Registry Features User's Guide

This describes the classes and miscellaneous features of the system registry support in Classics.


The Win32 API offers a number of functions for manipulating the registry. For an improved object-oriented C++-centric way to access the registry, nothing comes to mind. So this effort concentrates on making the existing primitves properly robust, and uses classes where such use is obvious and not contrived.

Beyond better-wrapped primitives for accessing the registry, the real benefit comes from higher level functions. [more later...]

More Robust Primitives

The Classics registry primitives address issues with the Win32 API concerning error checking and Unicode/ANSI transparancy.

For some strange reason, the RegXxx primitives in the Win32 API return an error code directly as the function result, which is different from normal Win32 API policy which is to return a Boolean success (1) or failure (0) and in the latter case set the error code to be retreived using GetLastError.

The Classics functions uniformly use exceptions to indicate unexpected failures. In the case of the registry functions, the return value is used to return something useful, and errors are indicated by throwing a highly detailed exception object, as usual.

This difference in the error handling of the registry Win32 functions is something that appears to have gone unnoticed by other programmers and Microsoft, too. In addition, it was clearly not tested properly. Specifically, a problem shows up with the Unicode forms of the functions under Win95. If the Unicode form is called, the correct behavior would be to return ERROR_CALL_NOT_IMPLEMENTED (whose value happens to be 120). Instead, the functions return ERROR_SUCCESS, indicating normal completion, but don't actually do anything and return bogus results such as invalid HKEYs.

This problem seems to be caused by the implementation of the function returning FALSE to indicate an error and setting the 120 code into the GetLastError area. Since ERROR_SUCCESS also happens to be zero, you have the appearance of a successful function. Since the registry functions don't normally modify the GetLastError value (that is, they don't clear it out on success), a work around is to explicitly clear it before making the call, and then if a zero is received as a return value, check GetLastError. If set, the zero must have been FALSE, otherwise it can be assumed to be ERROR_SUCCESS.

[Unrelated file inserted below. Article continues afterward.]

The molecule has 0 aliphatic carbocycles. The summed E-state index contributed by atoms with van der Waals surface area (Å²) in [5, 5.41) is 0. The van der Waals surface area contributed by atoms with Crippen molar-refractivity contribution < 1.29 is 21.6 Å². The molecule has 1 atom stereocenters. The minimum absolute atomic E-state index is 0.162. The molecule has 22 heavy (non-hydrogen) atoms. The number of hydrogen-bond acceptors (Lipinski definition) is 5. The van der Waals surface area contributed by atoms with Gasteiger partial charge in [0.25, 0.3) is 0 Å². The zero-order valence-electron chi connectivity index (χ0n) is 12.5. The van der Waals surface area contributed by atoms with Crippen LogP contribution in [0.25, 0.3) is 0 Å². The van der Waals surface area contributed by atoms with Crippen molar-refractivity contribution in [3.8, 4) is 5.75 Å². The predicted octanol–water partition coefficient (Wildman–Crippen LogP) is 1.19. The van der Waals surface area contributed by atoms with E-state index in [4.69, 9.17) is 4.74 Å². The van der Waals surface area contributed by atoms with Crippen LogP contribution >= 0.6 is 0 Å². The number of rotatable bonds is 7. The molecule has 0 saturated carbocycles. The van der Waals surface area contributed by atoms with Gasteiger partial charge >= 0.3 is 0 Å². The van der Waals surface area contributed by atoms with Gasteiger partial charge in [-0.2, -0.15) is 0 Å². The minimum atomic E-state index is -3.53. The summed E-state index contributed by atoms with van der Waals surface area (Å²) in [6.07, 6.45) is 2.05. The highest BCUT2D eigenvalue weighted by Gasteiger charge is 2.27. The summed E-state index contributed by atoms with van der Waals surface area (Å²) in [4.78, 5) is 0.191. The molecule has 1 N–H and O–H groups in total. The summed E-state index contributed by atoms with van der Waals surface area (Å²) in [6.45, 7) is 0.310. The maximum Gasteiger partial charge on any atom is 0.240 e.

This problem appears to only effect the Unicode not-implemented stubs, so the extra logic is only needed when deciding whether Unicode forms of the functions are available. As the distinction between Unicode and ANSI is taken care of automatically by Classics, this code is used internally the first time a registry function is called in order to determine the availability of Unicode support, and after that more efficient code is used.

Another discrepency, though less of a problem, exists in the documentation. The Platform SDK documents the legal characters in a registry Key name to consist of "printable ANSI characters" in the range of '\x20' through '\x7e' inclusive, except for space, '*', '?', and backslash. If true, it means that there is no real distinction between ANSI and Unicode for key names, since key names are restricted to using 92 possible characters. However, inspecting the registry it is instantly clear that Microsoft doesn't read their own documentation, as there are lots of keys present such as "Control Panel" and "Internet Explorer", not to mention the key named "*" under HKEY_CLASSES_ROOT.

Experiments indicate that as far as actual implementation goes, anything is accepted including the proscribed characters listed in the documentation. So the Classics functions do not do any additional error checking, and are written to allow any Unicode strings. In addition, the registry_UT.cxx program includes tests to see what is actually allowed (what works) on the current system.

registry_key class

predefined keys

enumerating keys and values

higher level functions